• Avoid touching your face
  • Disinfect frequently-touched areas in your home
  • Report any concerning symptoms to your provider. As a reminder, the symptoms of COVID-19 can be:
    • Fever and chills
    • Shortness of breath or difficulty breathing
    • Cough
    • Loss of taste or smell
    • Tiredness
    • Headaches
    • Sore throats
    • Nasal congestion
    • Diarrhea or vomiting

Mama, this is unbelievably stressful. Please know that while this all feels overwhelming and scary, it is still incredibly possible to have a healthy, beautiful pregnancy and birth during the pandemic.

You are so brave, and you can do this.

When I was expecting my first child, I wanted to know everything that could possibly be in store for his first year.

I quizzed my own mom and the friends who ventured into motherhood before I did. I absorbed parenting books and articles like a sponge. I signed up for classes on childbirth, breastfeeding and even baby-led weaning. My philosophy? The more I knew, the better.

Yet, despite my best efforts, I didn't know it all. Not by a long shot. Instead, my firstborn, my husband and I had to figure it out together—day by day, challenge by challenge, triumph by triumph.


The funny thing is that although I wanted to know it all, the surprises—those moments that were unique to us—were what made that first year so beautiful.

Of course, my research provided a helpful outline as I graduated from never having changed a diaper to conquering the newborn haze, my return to work, the milestones and the challenges. But while I did need much of that tactical knowledge, I also learned the value of following my baby's lead and trusting my gut.

I realized the importance of advice from fellow mamas, too. I vividly remember a conversation with a friend who had her first child shortly before I welcomed mine. My friend, who had already returned to work after maternity leave, encouraged me to be patient when introducing a bottle and to help my son get comfortable with taking that bottle from someone else.

Yes, from a logistical standpoint, that's great advice for any working mama. But I also took an incredibly important point from this conversation: This was less about the act of bottle-feeding itself, and more about what it represented for my peace of mind when I was away from my son.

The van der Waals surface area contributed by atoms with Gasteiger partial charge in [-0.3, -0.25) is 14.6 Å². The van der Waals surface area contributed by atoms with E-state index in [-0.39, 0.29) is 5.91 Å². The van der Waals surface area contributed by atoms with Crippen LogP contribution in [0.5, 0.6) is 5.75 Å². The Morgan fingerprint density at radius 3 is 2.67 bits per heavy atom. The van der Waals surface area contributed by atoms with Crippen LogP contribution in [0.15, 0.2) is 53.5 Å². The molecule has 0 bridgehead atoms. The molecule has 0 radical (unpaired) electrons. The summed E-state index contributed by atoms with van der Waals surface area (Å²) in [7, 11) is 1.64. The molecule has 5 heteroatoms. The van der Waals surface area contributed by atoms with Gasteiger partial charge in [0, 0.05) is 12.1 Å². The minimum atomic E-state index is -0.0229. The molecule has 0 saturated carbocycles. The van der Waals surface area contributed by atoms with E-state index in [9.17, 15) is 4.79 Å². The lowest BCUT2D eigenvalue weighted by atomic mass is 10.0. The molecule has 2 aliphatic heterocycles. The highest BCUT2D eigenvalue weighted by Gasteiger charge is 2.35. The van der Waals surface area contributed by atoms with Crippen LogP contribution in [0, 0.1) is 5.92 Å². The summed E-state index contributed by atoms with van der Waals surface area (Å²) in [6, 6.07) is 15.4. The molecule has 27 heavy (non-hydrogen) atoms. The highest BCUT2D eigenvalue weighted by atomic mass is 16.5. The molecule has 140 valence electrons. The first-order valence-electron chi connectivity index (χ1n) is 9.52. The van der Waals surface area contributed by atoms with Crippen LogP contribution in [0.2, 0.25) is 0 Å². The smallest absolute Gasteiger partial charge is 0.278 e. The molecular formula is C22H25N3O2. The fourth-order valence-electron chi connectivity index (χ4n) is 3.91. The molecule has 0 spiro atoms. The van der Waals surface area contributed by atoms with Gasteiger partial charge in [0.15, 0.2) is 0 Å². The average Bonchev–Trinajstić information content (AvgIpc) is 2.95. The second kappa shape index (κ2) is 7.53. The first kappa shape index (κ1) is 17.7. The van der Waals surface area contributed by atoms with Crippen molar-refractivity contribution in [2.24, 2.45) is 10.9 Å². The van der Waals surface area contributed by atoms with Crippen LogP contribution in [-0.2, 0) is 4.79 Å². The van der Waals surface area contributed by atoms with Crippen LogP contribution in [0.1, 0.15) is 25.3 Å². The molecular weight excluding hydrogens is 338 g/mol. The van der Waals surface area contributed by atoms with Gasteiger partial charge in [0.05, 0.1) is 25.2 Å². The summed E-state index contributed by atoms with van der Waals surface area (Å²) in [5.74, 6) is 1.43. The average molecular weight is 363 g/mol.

This fellow mama encouraged me to honor my emotions and give myself permission to do what was best for my family—and that really set the tone for my whole approach to parenting. Because honestly, that was just the first of many big transitions during that first year, and each of them came with their own set of mixed emotions.

I felt proud and also strangely nostalgic as my baby seamlessly graduated to a sippy bottle.

I felt my baby's teething pain along with him and also felt confident that we could get through it with the right tools.

I felt relieved as my baby learned to self-soothe by finding his own pacifier and also sad to realize how quickly he was becoming his own person.

As I look back on everything now, some four years and two more kids later, I can't remember the exact day my son crawled, the project I tackled on my first day back at work, or even what his first word was. (It's written somewhere in a baby book!)

But I do remember how I felt with each milestone: the joy, the overwhelming love, the anxiety, the exhaustion and the sense of wonder. That truly was the greatest gift of the first year… and nothing could have prepared me for all those feelings.

This article was sponsored by Dr. Brown's. Thank you for supporting the brands that support Motherly and mamas.

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As mamas we want our babies to be safe, and that's what makes what happened to Glee actress Naya Rivera and her 4-year-old son Josey so heartbreaking.

On July 13, the Ventura County Sheriff's Department announced the 33-year-old mother's body was found at Lake Piru, five days after her son was found floating alone on a rented boat. According to Ventura County Sheriff Bill Ayub, Rivera's last action was to save her son.

"We know from speaking with her son that he and Naya swam in the lake together at some point in her journey. It was at that time that her son described being helped into the boat by Naya, who boosted him onto the deck from behind. He told investigators that he looked back and saw her disappear under the surface of the water," Ayub explained, adding that Rivera's son was wearing his life vest, but the adult life vest was left on the unanchored boat.


Ayub says exactly what caused the drowning is still speculation but investigators believe the boat started drifting and that Rivera "mustered enough energy to get her son back onto the boat but not enough to save herself."

Our hearts are breaking for Josey and his dad right now. So much is unknown about what happened on Lake Piru but one thing is crystal clear: Naya Rivera has always loved her son with all her heart.